Uber and Uber Eats Scams: How to Protect Yourself

Last Updated on May 7, 2024

Rideshare and delivery services like Uber and Uber Eats are constantly moving into more cities and gaining more drivers.

More than 131 million people used Uber or Uber Eats in 2022, an 11 percent increase from the previous year. Additionally, Uber drivers made 7.6 billion trips in 2022.

With such huge numbers involved, it’s probably no surprise that hackers and scammers target Uber drivers

In minor cases, such scams can leave drivers with an annoying fake delivery order. Yet, in significant cases, the drivers could suffer from identity theft or lose a significant amount of money.

If you want to start driving for Uber or if you want to use Uber, it’s worth looking at the potential ways that scammers may target you. It’s then possible to take some proactive steps to protect your information.

💯 Act Now: Uber and Uber Eats Scams can be dangerous to your credit and personal privacy. Use Aura to protect your identity and get alerts and insurance should you become a victim.

Why Scammers Target Uber and Uber Eats Drivers

Why Scammers Target Uber and Uber Eats Drivers

The growing popularity of ridesharing and delivery services is one reason scammers target gig economy workers. Yet that’s not the only reason.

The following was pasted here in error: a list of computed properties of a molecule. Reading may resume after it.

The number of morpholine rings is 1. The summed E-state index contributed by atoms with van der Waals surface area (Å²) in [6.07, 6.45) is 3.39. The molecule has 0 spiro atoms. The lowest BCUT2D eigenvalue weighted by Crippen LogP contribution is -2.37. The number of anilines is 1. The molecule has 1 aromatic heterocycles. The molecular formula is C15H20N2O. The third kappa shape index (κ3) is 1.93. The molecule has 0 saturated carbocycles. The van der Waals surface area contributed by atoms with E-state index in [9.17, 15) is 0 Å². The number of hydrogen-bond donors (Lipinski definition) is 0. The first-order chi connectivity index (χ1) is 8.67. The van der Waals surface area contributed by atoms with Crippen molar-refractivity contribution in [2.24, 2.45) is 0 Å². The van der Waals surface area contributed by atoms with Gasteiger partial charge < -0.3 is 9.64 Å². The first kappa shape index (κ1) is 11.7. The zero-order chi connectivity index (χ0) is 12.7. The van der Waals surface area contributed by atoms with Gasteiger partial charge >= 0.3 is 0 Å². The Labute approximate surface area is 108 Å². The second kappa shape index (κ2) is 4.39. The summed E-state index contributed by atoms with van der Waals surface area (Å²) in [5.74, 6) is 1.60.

Scammers know that because many Uber Eats drivers work part-time side hustles, they may not track their finances closely. This potentially allows the scammer to steal money without the driver even realizing it.

Scammers also know that people working a side hustle may be more likely to just give up on one side hustle job after losing money to a scam and moving on to another. It’s easier to write off any money that is lost and start working another gig rather than spending time trying to track down the money the driver should have.

Additionally, because Uber and Uber Eats operate from a digital app, it’s easier for scammers to target people using it. It’s more difficult to target someone face-to-face.

Digital-oriented scams Occur Frequently

Scammers have significant practice trying to trick people through digital means. 

Things like travel booking scams and rental property scams have been around for years, and scammers can use some of those same techniques to try to take advantage of Uber drivers.

Scammers don’t necessarily target Uber Eats and Uber drivers exclusively. They also may target Lyft drivers and others with similar side hustles.